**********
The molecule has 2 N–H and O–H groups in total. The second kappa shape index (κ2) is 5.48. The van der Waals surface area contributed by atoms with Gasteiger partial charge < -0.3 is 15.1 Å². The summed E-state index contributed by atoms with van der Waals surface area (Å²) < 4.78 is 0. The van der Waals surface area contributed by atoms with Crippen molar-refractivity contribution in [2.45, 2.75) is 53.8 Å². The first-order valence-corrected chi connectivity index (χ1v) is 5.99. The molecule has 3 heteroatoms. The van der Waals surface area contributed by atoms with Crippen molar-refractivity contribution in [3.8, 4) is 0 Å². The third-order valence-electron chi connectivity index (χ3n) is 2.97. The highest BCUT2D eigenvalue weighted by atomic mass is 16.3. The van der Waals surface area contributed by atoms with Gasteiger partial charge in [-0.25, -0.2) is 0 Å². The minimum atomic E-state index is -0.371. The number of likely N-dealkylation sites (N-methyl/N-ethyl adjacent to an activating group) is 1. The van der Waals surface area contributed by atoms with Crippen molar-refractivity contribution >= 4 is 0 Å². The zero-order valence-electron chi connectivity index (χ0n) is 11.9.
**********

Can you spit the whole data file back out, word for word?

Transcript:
The molecule has 2 N–H and O–H groups in total. The second kappa shape index (κ2) is 5.48. The van der Waals surface area contributed by atoms with Gasteiger partial charge < -0.3 is 15.1 Å². The summed E-state index contributed by atoms with van der Waals surface area (Å²) < 4.78 is 0. The van der Waals surface area contributed by atoms with Crippen molar-refractivity contribution in [2.45, 2.75) is 53.8 Å². The first-order valence-corrected chi connectivity index (χ1v) is 5.99. The molecule has 3 heteroatoms. The van der Waals surface area contributed by atoms with Crippen molar-refractivity contribution in [3.8, 4) is 0 Å². The third-order valence-electron chi connectivity index (χ3n) is 2.97. The highest BCUT2D eigenvalue weighted by atomic mass is 16.3. The van der Waals surface area contributed by atoms with Gasteiger partial charge in [-0.25, -0.2) is 0 Å². The minimum atomic E-state index is -0.371. The number of likely N-dealkylation sites (N-methyl/N-ethyl adjacent to an activating group) is 1. The van der Waals surface area contributed by atoms with Crippen molar-refractivity contribution >= 4 is 0 Å². The zero-order valence-electron chi connectivity index (χ0n) is 11.9.